The rule applied to all kinds of income regardless of its nature (e.g., including business income) and regardless of the level of taxation at which the income is subject at source, so that the Brazilian rules do not consist of a typical CFC regime consented by international custom and the commentaries to the OECD MC but of something different. Moreover, the Brazilian rules contradict the Commentary to article 1, paragraph 26, of the OECD MC and concurrent principles embodied therein; it does not solely apply to certain tainted income, e.g., passive, base company (trading) income and/or subject to a preferential regime, but to all income of a foreign related or controlled entity.
The Brazilian CFC regime is thus an exceptional set of the rules that, by removing the legal dividing line between legal entities (i.e., the foreign subsidiary and its Brazilian parent company), goes far beyond the aim of protecting the Brazilian tax basis and contradicts one of the basic paradigms in international taxation. In other words, the purpose of that regime is to tax currently in the hands of the Brazilian shareholders business income of a foreign entity, which is clearly non-reachable under generally accepted principles of International General and Conventional Law.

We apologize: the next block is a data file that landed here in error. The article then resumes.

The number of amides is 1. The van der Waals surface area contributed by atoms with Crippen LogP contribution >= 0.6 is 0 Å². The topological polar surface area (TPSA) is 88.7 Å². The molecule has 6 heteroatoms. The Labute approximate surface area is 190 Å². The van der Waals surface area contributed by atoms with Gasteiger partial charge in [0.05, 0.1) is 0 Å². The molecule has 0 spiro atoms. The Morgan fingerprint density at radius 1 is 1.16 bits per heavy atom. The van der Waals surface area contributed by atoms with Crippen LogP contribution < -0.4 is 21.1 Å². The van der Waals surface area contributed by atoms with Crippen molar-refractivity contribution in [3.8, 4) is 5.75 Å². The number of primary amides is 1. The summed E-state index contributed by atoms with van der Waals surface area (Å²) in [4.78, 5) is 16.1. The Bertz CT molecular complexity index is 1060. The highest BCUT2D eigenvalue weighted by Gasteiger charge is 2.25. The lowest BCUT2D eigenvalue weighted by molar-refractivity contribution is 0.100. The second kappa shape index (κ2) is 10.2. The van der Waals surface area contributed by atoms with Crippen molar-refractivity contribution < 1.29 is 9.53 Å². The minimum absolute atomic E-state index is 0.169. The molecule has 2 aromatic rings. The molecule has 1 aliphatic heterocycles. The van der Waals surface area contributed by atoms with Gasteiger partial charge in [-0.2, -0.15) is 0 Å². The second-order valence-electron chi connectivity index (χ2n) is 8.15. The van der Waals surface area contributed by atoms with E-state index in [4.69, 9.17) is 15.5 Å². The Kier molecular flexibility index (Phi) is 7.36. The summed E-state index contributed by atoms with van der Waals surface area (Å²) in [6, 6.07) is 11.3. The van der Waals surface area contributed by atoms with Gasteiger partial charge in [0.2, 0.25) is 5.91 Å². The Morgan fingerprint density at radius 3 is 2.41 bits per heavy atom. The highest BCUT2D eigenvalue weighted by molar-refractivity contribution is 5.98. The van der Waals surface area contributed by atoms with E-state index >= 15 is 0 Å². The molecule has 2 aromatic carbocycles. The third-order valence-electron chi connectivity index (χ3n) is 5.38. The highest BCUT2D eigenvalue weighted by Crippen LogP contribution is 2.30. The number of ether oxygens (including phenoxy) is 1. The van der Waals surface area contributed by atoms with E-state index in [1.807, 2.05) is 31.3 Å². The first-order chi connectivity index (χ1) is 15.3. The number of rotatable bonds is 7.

After an uncertain and zigzagging period, the more recent Brazilian judicial decisions have recognized the incompatibility of the Brazilian CFC rules and the DTTs, giving prevalence to the DTTs over domestic CFC rules (in re Vale do Rio Doce, April 2014, and in re Petrobras, October 2014). No similar decision with erga omnes effects outside the umbrella of DTTs has been issued yet at the upper tribunal level, so that the issue of taxing currently business income of a foreign subsidiary in a non-privileged jurisdiction under The Brazilian CFC regime still remains opened.
Back in 2013, The Brazilian Executive Branch issued MP 627/13, dated November 11, 2013, altering the design of the CFC regime as previously contemplated (2001 rules) but not its essentials. In accordance to MP 627/13: (i) income (including business income obtained in a non-preferential tax jurisdiction), is deemed realized currently in the hands of the Brazilian parent at the time it accrued to the foreign entity, regardless of whether distributed as a dividend; (ii) payment of the tax can be deferred up to the time of actual distribution or eight years, whichever occurs first, with interest thereon at LIBOR rates so that, at the end of the relevant period, interest must be added up to the amount of income tax to be paid over to the government (as if it were being paid in arrears).